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Rosenberg Goanna

In Australia it is the common name for a Varanid or monitor lizard.

Goanna is believed to be a corruption of the name “iguana”, a totally different group of lizards found mainly in South America.

Varanids are found from Africa through southern Asia to Australia.

There are over 40 different species of Varanids. The largest is the Komodo Dragon (over 100kg!)

There are 30 different species of goannas in Australia.

Sizes range from 20cm and 20g (a gravid female) in the pigmy goanna (V. brevicauda) to about 2m and up to 17kg in the perentie (V. giganteus)

Rosenberg’s is the only species of goanna on Kangaroo Island. It is the island’s largest natural predator.



General Information

  • Rosenberg’s goanna (Varanus rosenbergi) is a monitor lizard.

  • In recent years it has been popularly known as “heath” monitor. This name is erroneous as this species occupies at least 30 habitats in addition to heath.

  • Monitor lizards date back to the age of the dinosaurs (Upper Cretaceous).

  • Rosenberg’s is the only monitor species found on Kangaroo Island.

  • Rosenberg’s goanna is a distinct species from Gould’s sand goanna for which it was previously mistaken.

  • On KI, Rosenberg’s do not usually climb trees, but there are always exceptions.*

  • Rosenberg’s play an important role in the cultivation of native ecosystems.*

  • Rosenberg’s is the Australian goanna that has been studied in the most detail.

  • Adult Rosenberg’s have few natural predators

  • Rosenberg’s was once common across the southern coast of Australia. Today there are small isolated populations of Rosenberg’s goanna in SW Western Australia, coastal regions of SA, Victoria, Canberra and the sandstone country of NSW.

  • Kangaroo Island is the last stronghold for Rosenberg’s goanna

  • In 1993 Rosenberg’s was listed as rare or insufficiently known and in 2008 it was declared a vulnerable species.

Natural History

  • Rosenberg’s goannas are territorial.

  • Within an individual territory, home ranges can vary between 80 to 1000 hectares.*

  • Life ranges of male Rosenberg’s can extend over 3 km from point to point.*

  • Rosenberg’s are capable navigators and if relocated will travel many kilometres back to their home range.*

  • Males (up to 1.9 kg) can be twice the body weight of females.

  • Rosenberg’s is the monitor species that has adapted well to living in cooler climates.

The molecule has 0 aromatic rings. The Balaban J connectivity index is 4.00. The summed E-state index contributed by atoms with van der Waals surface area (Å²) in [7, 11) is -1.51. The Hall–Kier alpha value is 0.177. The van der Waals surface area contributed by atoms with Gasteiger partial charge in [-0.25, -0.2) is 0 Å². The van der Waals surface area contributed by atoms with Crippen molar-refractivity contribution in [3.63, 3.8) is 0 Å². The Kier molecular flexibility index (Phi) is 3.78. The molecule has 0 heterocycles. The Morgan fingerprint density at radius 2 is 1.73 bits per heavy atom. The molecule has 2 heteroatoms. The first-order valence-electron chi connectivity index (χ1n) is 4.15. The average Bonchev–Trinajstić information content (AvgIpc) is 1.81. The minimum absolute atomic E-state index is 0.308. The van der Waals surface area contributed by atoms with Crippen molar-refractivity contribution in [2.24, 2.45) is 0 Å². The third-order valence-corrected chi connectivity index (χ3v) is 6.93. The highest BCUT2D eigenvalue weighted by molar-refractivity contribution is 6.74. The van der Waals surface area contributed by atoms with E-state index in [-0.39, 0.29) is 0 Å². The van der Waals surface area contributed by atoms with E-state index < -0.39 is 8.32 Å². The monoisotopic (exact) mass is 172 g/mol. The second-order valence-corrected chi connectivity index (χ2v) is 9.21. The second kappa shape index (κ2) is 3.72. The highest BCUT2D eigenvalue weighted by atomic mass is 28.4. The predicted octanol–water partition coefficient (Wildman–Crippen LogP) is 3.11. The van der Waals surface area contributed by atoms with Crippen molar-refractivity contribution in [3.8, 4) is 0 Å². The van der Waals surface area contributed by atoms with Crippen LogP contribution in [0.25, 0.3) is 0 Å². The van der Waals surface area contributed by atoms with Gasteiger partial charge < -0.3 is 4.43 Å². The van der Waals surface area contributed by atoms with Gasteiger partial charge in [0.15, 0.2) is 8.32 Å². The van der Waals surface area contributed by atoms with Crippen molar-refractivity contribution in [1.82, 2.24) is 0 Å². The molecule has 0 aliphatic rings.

• Body temperature of Rosenberg’s and most other lizards is not totally dependent on the environmental temperature.*

  • Adult Rosenberg’s are active predators as well as scavengers

  • Natural life span of wild Rosenberg’s is still unknown, but there are known individuals in the study population thirty years plus in age.*

  • Males and females are solitary living except during the courtship/breeding period


  • Rosenberg’s are seasonal breeders

  • Courtship begins close to the longest day of the year.

  • Courtship and mating can last between four and six weeks

  • Rosenberg’s do not always remain monogamous during a breeding season

  • Mating with multiple copulations occurs over a 7 to 14 days period

  • Rosenberg’s goanna only lay their eggs in termite mounds

  • Females lay up to 13 soft shelled eggs

  • Eggs are laid approximately 21 days after the last mating.

  • It takes two days for the female to excavate a suitable egg chamber within a termite mound

  • Rosenberg’s are considered day active, but egg laying begins in late afternoon to early evening and is usually finished before midnight.

  • If termites do not seal the egg chamber during the night, the female returns the next day and backfills the chamber.

  • Eggs become encapsulated in the termite mound as the termites repair disturbance cause by the goanna egg laying.

  • Energy expenditure for the female is so great that she seldom mates in consecutive years.

  • Eggs remain in the termite mound through the winter months.

Young and Recruitment*

  • First sign of young hatching occurs approximately 8 months after egg laying.

  • Young dig unassisted out of the egg chamber following the same path the female dug in.

  • The young make an emergence hole and remain inside the mound for several days.

  • While living in the mound, the young feed on termites.

  • Young Rosenberg’s begin to actively emerge from the mound when the mound surface temperature equals that of the internal temperature (approximately 32°C).

  • Young continue to use the egg mound for up to five months after hatching.

  • One young in thirteen is likely to survive the first 12 months of life.

  • Native birds and feral cats are major predators of hatchlings.

  • It is still unknown how many young survive to sexual maturity.

  • The age of sexual maturity for Rosenberg’s is still unknown.


  • Loss of native habitats with suitable incubation chambers for the eggs (ie, termite mounds).

  • Increased pressure from feral predators including cats, dogs, foxes, dingos, peacocks and turkeys.

  • Road kills are a major impact on the Kangaroo Island goanna population.*

Natural predators of young goannas include many birds, snakes and larger goannas.

Introduced predators for goannas include feral cats, pigs, turkeys, peacocks, dogs and foxes.

*Facts from © field research data by Green, King, McKelvey, Rismiller

Pelican Lagoon Research & Wildlife Centre, Penneshaw, Kangaroo Island 5222



Breeding Phenology and Behavior of Rosenberg's Goanna (Varanus rosenbergi) on Kangaroo Island, South Australia click here for pdf document

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